What Does IRS Notice CP501 Mean & What to Do?

June 3, 2023 | Tax Debt | Tax Help

CP501 is one of the first notices that you will receive if you owe taxes to the IRS. Usually, the agency sends out CP501 notices to taxpayers whose accounts are in the automated collection system (ACS). In contrast, other notices, such as the CP14, may come from the ACS or a revenue officer. This notice is a demand for payment. It doesn’t threaten any advanced collection actions such as asset seizures or wage garnishments, but if you ignore it, you will start to receive those types of notices. Want to get help with your tax debt today? Then contact us at the Timothy S. Hart Law Group, P.C., and we’ll help you make arrangements with the IRS.

What Is CP501 From the IRS?

CP501 is a demand for payment from the IRS. It notes your unpaid taxes, interest, and penalties. It outlines some payment options and lets you know what you should do if you disagree with the notice. This letter also advises that the consequences can be severe if you don’t pay your taxes.

What to Do If You Get CP501

If you get CP501, you should pay your tax bill in full or contact the IRS to make arrangements for your tax debt. If you disagree with the notice, you can dispute it. Here is a more detailed look at the various options.

If you disagree with the tax debt

The CP501 notice says that if you disagree with the tax debt, you should contact the IRS. The notice doesn’t go into additional details, but there are several different ways to dispute a tax bill, including the following:
  • If the bill is due to actions your spouse took without your knowledge — apply for innocent spouse relief.
  • If the tax assessment is incorrectappeal the tax assessment, or pay the tax under protest and request a refund if you missed the deadline to appeal.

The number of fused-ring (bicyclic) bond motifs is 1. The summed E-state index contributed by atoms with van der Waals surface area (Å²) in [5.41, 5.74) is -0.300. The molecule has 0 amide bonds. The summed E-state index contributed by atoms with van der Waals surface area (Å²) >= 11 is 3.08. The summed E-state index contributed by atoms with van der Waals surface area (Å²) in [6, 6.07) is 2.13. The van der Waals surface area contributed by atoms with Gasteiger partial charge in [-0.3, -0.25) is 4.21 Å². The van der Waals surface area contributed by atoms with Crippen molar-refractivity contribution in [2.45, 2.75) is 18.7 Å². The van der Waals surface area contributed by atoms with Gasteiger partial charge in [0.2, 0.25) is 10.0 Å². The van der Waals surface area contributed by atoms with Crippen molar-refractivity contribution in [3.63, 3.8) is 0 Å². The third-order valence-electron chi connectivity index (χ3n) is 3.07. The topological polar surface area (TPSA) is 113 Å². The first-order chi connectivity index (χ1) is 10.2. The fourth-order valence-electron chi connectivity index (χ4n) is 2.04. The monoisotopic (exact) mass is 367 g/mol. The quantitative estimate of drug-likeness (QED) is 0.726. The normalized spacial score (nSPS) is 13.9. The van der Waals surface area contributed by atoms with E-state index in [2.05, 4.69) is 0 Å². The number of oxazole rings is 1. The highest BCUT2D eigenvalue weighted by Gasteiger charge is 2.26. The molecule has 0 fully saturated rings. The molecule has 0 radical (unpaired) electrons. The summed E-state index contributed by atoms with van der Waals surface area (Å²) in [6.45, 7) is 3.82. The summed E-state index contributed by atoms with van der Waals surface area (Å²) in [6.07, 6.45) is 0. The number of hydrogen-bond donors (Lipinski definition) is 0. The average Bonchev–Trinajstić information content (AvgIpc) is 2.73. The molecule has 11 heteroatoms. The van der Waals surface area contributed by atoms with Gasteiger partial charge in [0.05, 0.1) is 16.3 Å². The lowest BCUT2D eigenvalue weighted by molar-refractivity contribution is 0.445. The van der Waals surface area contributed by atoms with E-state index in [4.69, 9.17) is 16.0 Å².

• If there’s a legitimate doubt that you owe the tax — request an offer in compromise based on doubt as to liability.
  • If the penalties are incorrect — explain why the penalties shouldn’t have been applied, and ask for penalty abatement if the penalties were assessed correctly.

If you agree with the tax debt

To avoid any more penalties or interest, you need to pay the tax bill in full by the date on the notice. Usually, that’s 21 days after you receive it. If you can’t afford to pay in full, here are the opinions:
  • If you want to reduce the penalties — request penalty abatement and then make arrangements for the remaining balance.
  • If you can make monthly payments — set up an installment agreement.
  • If you can’t afford monthly payments — look into a tax settlement or currently not collectible status.
Depending on your unique situation, there may be a better option. When you contact a tax attorney, they will help you find the best resolution for your unique situation.

What to Expect If You Receive IRS Notice CP501

If you receive this notice, it means that the IRS is going to start sending you more notices and taking collection actions against you. The IRS did not send out this notice for well over a year, but it plans to start sending these notices again in mid-2023. This can be very confusing for taxpayers. Millions of taxpayers filed tax returns in 2018, 2019, 2020, or 2021 and didn’t pay, and even though a lot of time has passed, they haven’t heard from the IRS. Often, people think this means the agency has forgotten about the debt. However, that’s not what happened. The agency slowed down collection actions during COVID. It also stopped sending out many automated notices because it didn’t want taxpayers to call in and jam up the phone lines. However, the agency has 10 years to collect unpaid taxes, and after letting some time go by, the IRS is likely to get very serious. For instance, if you owe taxes from 2018, the agency only has until 2029 to collect them. Even if the agency lets a few years pass and doesn’t send you a notice until 2023, it’s going to increase its focus on collections for the next six years.

What If You Ignore CP501